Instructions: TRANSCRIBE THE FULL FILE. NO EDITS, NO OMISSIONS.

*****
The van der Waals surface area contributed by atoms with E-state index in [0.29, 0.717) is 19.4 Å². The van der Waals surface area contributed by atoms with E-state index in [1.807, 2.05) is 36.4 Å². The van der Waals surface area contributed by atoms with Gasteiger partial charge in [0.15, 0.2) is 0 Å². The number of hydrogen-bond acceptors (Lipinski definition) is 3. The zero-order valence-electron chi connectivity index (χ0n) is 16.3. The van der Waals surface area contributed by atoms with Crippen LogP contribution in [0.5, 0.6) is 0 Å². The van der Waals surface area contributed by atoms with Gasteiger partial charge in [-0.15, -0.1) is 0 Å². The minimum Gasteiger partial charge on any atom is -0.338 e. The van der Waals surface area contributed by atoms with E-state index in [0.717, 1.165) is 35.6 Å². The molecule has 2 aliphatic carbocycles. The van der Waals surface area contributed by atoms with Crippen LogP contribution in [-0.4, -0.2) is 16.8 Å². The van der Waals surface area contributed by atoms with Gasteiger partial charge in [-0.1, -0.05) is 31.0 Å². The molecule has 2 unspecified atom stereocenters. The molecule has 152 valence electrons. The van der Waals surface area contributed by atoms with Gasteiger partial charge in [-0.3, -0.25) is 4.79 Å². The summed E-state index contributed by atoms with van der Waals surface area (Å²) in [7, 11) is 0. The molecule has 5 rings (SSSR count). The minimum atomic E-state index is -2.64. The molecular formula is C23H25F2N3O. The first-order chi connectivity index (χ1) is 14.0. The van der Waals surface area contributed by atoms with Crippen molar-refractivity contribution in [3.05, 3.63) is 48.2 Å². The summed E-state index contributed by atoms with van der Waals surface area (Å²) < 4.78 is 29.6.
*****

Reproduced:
The van der Waals surface area contributed by atoms with E-state index in [0.29, 0.717) is 19.4 Å². The van der Waals surface area contributed by atoms with E-state index in [1.807, 2.05) is 36.4 Å². The van der Waals surface area contributed by atoms with Gasteiger partial charge in [0.15, 0.2) is 0 Å². The number of hydrogen-bond acceptors (Lipinski definition) is 3. The zero-order valence-electron chi connectivity index (χ0n) is 16.3. The van der Waals surface area contributed by atoms with Crippen LogP contribution in [0.5, 0.6) is 0 Å². The van der Waals surface area contributed by atoms with Gasteiger partial charge in [-0.15, -0.1) is 0 Å². The minimum Gasteiger partial charge on any atom is -0.338 e. The van der Waals surface area contributed by atoms with E-state index in [0.717, 1.165) is 35.6 Å². The molecule has 2 aliphatic carbocycles. The van der Waals surface area contributed by atoms with Crippen LogP contribution in [-0.4, -0.2) is 16.8 Å². The van der Waals surface area contributed by atoms with Gasteiger partial charge in [-0.1, -0.05) is 31.0 Å². The molecule has 2 unspecified atom stereocenters. The molecule has 152 valence electrons. The van der Waals surface area contributed by atoms with Gasteiger partial charge in [-0.3, -0.25) is 4.79 Å². The summed E-state index contributed by atoms with van der Waals surface area (Å²) in [7, 11) is 0. The molecule has 5 rings (SSSR count). The minimum atomic E-state index is -2.64. The molecular formula is C23H25F2N3O. The first-order chi connectivity index (χ1) is 14.0. The van der Waals surface area contributed by atoms with Crippen molar-refractivity contribution in [3.05, 3.63) is 48.2 Å². The summed E-state index contributed by atoms with van der Waals surface area (Å²) < 4.78 is 29.6.